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Food and Entertaining - What can be claimed?

Food and Entertaining - What can be claimed?

By Pamela Phillips

It's Christmas and many businesses are throwing parties for their staff or using the festive season as a time to entertain clients, now is a good time for a reminder of the implications of paying for food and drink through your business.

There are certain tax, National Insurance (NI) and reporting obligations to be aware of so we’ve put together some broad principles to help guide you. The rules are complex and this is a simplified guide so please get in touch if you are unsure of the tax implications of a particular expense.

Common to all expenses is the rule that they must be wholly and exclusively business-related. This means that any non-business element must always be added back for income tax and VAT purposes and may have a PAYE, NIC and reporting implication for your employees.

Subsistence

Subsistence is the food and drink you buy when you are traveling for business and is an allowable expense for tax.  As a guide, a claim is likely to be ok if the business meeting is at least 5 miles away from the usual place of work.

There is no set limit to how much can be claimed for subsistence when working away however HMRC have set benchmark rates based on minimum trip durations which are currently as follows:

  • 5+ hours: £5 per day
  • 10+ hours: £10 per day
  • 15+ hours: £25 per day

Entertaining

Entertaining can involve eating, drinking and other hospitality.  In most cases, other than staff entertaining, the cost of business entertainment is not tax-deductible nor is the VAT recoverable.

Business entertaining could include, for example, discussing a particular business project or forming or maintaining a business connection.

Entertaining a business acquaintance for social reasons would not be considered business entertaining and will have NI and possibly PAYE implications on an employee.

Staff Entertaining

So long as it is not incidental to the entertaining of others, staff entertaining is a deductible expense for tax and VAT but is subject to PAYE and NI for employees. There are a few exceptions to this which are outlined below.

Annual staff party

There is an annual exemption for a staff party costing up to £150 per head so long as the event meets all the following criteria:

  • it costs £150 or less per head, or multiple events costing less than £150 in total
  • it is an annual event, such as a Christmas party or summer BBQ
  • it is open to all employees

If a single event costs more than £150 in total then it is disallowed from the staff party exemption in total, not just the bit that exceeds £150.

Trivial Benefit in Kind

No tax or NI has to be paid on a benefit for an employee if all of the following apply:

  • It costs you £50 or less to provide
  • It is not cash or a cash voucher (non-redeemable vouchers are allowed e.g. John Lewis vouchers)
  • It is not a reward for their work or performance
  • It is not in the terms of their contract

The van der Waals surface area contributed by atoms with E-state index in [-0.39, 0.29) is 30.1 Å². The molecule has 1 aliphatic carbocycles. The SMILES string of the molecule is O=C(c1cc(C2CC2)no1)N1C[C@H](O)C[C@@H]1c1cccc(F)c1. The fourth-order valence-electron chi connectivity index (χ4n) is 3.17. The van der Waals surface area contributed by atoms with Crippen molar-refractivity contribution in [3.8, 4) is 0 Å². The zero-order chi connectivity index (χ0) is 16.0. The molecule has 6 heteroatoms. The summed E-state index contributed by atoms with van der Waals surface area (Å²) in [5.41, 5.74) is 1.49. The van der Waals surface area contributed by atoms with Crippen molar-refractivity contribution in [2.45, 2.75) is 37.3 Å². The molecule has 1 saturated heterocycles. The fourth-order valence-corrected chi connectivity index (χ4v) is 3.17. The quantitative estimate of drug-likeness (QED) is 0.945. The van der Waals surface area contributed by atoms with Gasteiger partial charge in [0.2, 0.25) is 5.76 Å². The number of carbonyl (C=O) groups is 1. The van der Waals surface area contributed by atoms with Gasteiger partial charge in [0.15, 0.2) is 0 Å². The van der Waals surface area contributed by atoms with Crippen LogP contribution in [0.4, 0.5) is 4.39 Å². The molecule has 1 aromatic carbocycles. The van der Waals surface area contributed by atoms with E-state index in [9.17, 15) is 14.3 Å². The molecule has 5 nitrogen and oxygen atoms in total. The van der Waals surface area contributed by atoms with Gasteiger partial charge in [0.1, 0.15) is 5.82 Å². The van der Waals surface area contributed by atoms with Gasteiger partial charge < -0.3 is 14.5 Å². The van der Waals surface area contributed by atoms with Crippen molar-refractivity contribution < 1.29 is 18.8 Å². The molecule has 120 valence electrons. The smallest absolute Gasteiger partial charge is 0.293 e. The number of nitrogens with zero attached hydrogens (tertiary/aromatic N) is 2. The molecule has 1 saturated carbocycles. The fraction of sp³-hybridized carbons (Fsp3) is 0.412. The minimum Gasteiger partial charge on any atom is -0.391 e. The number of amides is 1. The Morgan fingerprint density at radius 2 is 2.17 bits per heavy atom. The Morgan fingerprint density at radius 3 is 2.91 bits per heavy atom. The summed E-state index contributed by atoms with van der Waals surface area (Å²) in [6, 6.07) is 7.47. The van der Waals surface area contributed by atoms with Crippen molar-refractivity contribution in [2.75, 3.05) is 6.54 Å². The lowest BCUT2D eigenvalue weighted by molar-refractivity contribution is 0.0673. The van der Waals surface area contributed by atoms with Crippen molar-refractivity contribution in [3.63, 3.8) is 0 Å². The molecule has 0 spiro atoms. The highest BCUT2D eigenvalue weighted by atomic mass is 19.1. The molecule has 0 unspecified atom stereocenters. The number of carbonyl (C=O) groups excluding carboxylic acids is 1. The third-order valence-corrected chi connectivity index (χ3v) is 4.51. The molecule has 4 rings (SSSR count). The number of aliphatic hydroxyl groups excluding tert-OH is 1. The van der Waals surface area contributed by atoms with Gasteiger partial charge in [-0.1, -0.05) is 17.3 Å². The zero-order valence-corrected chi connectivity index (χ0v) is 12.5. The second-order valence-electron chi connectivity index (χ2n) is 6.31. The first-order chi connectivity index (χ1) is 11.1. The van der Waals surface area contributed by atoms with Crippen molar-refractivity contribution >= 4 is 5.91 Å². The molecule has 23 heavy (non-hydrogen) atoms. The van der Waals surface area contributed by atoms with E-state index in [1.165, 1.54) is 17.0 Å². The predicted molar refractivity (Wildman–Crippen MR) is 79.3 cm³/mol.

There is no cap on the number of £50 trivial benefits that an employee can receive however a director of a close company (a company run by 5 or fewer shareholders) can not receive more than £300 in trivial benefits a year.

Staff canteen

No PAYE or NI needs to be reported or paid to HMRC where free or subsidised meals of a reasonable value are provided at a workplace canteen so long as they are provided to all employees.

PAYE settlement agreement

Due to the difficulty in assigning the benefit of entertaining accurately to employees, many employers choose to include such items in a PAYE Settlement Agreement (PSA) and pay Income Tax and National Insurance contributions on behalf of the employees.

Overview

Purpose of expense

Allowable for VAT?

Allowable for Corporation Tax

Class 1A NIC due?

PAYE on employee?

Subsistence

 

 

note 1

note 1

Staff entertaining

note 2

note 3

note 4

note 4

Client Non Business entertaining

 

 

note 5

Maybe - note 5

Client Business entertaining

 

 

note 6

note 6

Notes

Note 1 - NI and PAYE on Subsistence

Provided a) the claim is made based on actual costs incurred or b) the HMRC benchmark rates are used and c) this is for a business purpose usually 5 or more miles from the usual place of work d) is not for purpose of entertaining.

Note 2 - VAT on Staff Entertaining

So long as the event was available to staff generally within the firm, as is the case with the office party, and not just the directors or partners.

Note 3 - Corporation Tax on Staff Entertaining

So long as it is wholly and exclusively for the purposes of the trade and not merely incidental to entertainment which is provided for customers.

Note 4 - NI and PAYE on Staff Entertaining

Staff entertaining expenses are subject to PAYE and NIC however there is an annual exemption for a staff party costing up to £150 per head.

Note 5 - NI and PAYE on Client Non-Business Entertaining

  • If the employer arranges and pays directly for any non-business entertainment the cost must be reported on the employees P11D and Class 1A NIC paid on the benefit.
  • If the employee arranges the entertainment but the employer pays, it will need to go on the employees P11D and also through the payroll with Class 1 National Insurance deducted but not PAYE.
  • If the employee arranges, pays and is then reimbursed by the employer it will need to go through the payroll with Class 1 National Insurance and PAYE deducted.

Note 6 - NI and PAYE on Client Business Entertaining

No NI or PAYE is due.

If the business (i) pays the cost directly, or (ii) reimburses the employee their actual expense, or (iii) pays them the HMRC benchmark rates then it does not need to be reported on a P11D either.

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